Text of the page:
How much of a minimalist are you?

I just watched a documentary on minimalism, also available on netflix:

Why not start, what I hope can be a meaningful discussion on the topic?

I saw that there is not much action on this forum on this topic. Mustachians are frugal, but that does not mean they are minimalists. Because one starts their Mustachian lifestyle with loads of stuff from the „previous life“

Personally I rather spend money on experiences than on things. I don‘t often buy new stuff.

I thought of a few questions that would be interesting to start a discussion on. Please feel free to suggest other questions as well as to only answer certain questions.

  1. What do you think of the concept?

  2. Do you consider yourself a minimalist? Why (not)?

  3. What lengths did you go through to get there, are you on your way there, did you try but didn‘t (want to) get there or did you not even consider it (yet)?

Leading by example:

  1. It seems to be worth a try, there‘s less stuff you need to search through and need to clean after. Maybe too much on the extrem depending on who you read on. I for one collect magnets from places I‘ve been, football memorobilia and whiskey as well as empty bottles (as decoration I like it; judge me :crazy_face:)
  2. No, although I see the need to get rid of stuff I‘ve not used for ages and have already started getting rid of some stuff.
  3. I plan on trying it out, but not the IMO very extrem variants. I see the need to get rid of books and movies as well as a good junk of my clothes.

Personally, I don’t like the idea of minimalism : it is a restriction life.

For example, you can’t invite people because, first of all, you should live in a small place. Also, you have just 1 plate, 1 fork and 1 nife.

I mean, I don’t see why we live if the goal is to restrict yourself that much.

However, I do think that buying only what you need is important.
For instance, when I took my own flat, I thought about what I really needed. When my parents wanted to give me some stuff as a way of getting rid of them, I just realised I wanted to build my own item list with what I want and hat I will then use.

So the thing of writing down what you want to buy and wait for on month, checking if you still want it is an option that I consider.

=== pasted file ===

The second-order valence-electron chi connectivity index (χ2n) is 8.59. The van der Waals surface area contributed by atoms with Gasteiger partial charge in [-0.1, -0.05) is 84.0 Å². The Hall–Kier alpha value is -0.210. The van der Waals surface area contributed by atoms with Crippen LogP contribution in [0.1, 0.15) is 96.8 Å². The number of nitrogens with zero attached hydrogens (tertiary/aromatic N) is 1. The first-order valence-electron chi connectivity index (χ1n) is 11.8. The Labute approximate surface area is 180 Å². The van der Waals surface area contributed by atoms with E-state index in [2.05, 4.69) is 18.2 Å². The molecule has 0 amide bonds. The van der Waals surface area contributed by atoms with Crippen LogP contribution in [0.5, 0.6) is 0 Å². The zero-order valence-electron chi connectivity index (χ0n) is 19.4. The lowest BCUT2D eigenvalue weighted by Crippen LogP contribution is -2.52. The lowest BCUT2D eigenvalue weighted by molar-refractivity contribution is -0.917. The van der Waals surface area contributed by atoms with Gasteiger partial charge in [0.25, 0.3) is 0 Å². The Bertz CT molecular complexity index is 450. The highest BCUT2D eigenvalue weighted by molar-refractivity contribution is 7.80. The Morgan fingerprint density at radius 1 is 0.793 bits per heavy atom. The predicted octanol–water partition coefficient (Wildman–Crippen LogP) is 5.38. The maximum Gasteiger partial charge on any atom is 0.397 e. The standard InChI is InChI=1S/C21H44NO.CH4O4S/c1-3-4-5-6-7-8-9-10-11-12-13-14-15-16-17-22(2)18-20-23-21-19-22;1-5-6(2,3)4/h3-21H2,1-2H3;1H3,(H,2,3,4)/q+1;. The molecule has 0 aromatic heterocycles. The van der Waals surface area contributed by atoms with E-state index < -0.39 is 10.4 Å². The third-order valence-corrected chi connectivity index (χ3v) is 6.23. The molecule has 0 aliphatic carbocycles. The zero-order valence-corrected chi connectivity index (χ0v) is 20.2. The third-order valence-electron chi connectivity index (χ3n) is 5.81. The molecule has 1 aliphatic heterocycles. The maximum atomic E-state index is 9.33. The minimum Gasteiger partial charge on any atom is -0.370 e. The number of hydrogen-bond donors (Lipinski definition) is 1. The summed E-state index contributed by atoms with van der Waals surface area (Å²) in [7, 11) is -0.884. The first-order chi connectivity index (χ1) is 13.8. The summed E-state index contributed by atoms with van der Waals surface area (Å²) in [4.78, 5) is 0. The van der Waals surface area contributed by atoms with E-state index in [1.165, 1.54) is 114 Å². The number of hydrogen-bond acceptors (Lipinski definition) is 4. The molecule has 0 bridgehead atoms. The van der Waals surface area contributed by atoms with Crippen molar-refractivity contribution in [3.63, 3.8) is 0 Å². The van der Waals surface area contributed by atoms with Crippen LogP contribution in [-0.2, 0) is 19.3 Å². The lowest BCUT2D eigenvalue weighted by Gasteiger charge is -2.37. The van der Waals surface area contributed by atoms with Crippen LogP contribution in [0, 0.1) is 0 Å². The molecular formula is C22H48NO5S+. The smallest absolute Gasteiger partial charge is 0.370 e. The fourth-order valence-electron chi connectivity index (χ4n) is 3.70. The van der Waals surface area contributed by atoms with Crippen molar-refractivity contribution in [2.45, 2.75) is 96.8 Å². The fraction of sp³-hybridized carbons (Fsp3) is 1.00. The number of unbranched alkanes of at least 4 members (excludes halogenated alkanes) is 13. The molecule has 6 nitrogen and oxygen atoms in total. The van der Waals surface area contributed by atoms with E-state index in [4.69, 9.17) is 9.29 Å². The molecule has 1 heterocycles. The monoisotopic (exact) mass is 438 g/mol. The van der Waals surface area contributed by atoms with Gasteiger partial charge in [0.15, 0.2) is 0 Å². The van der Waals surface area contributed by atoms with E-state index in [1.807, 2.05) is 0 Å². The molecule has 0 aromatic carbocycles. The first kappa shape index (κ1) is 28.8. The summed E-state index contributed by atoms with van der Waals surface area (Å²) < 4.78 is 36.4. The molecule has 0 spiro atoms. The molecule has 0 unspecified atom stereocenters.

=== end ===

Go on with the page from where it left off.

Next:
Saw the film a few years ago.

  1. I’m a fan, and wish I had “discovered” it a long time ago, to allow it to “grow” with me. And I believe it is much easier to do these days with digitalisation, because I remember up until a few years ago I had paper files of stuff to fill a cupboard by itself. Or the music collection, and the photo albums.
  2. No. It’s wishful thinking for me. I’ve lived out of a backpack for 2 years & loved it. I have a family now, it’s just not feasible. Whatever space I reduce gets filled with toys n sh*t :grimacing:
  3. I’ve just bought less sh*t as time went by, which has helped a lot, but maybe that’s an age thing anyway. I’m really terrible at throwing / letting something go. Yes, I still keep the boxes of souvenir magnets and little bottles of sand from around the world, etc.

There was also a good feature on SRF 2-3 months ago (DOK), I found. A bit more “local flavour” than those two somewhat over-enthusiastic Americans.

(This is the SRF one
I see it is 2 years old, I thought it was “newer”)

  1. Love the concept
  2. Yes, I like to have less stuff than too much. More stuff = more stress for me.
    3.I use some rules like if I haven’t used an object for a year. I’ll get rid of it.
    Before buying new stuff, I think twice if it’s really useful.
    I also try to be paperless

@Olivier96 Minimalism is a spectrum (like FIRE). You don’t need to have only 1 plate, 1 fork and 1 knife to be minimalist. This is an extreme exemple.

  1. I think it’s good as long as it’s not too much of a sacrifice and doesn’t become a goal by itself
  2. Compared to most of my friends in Switzerland I’d say yes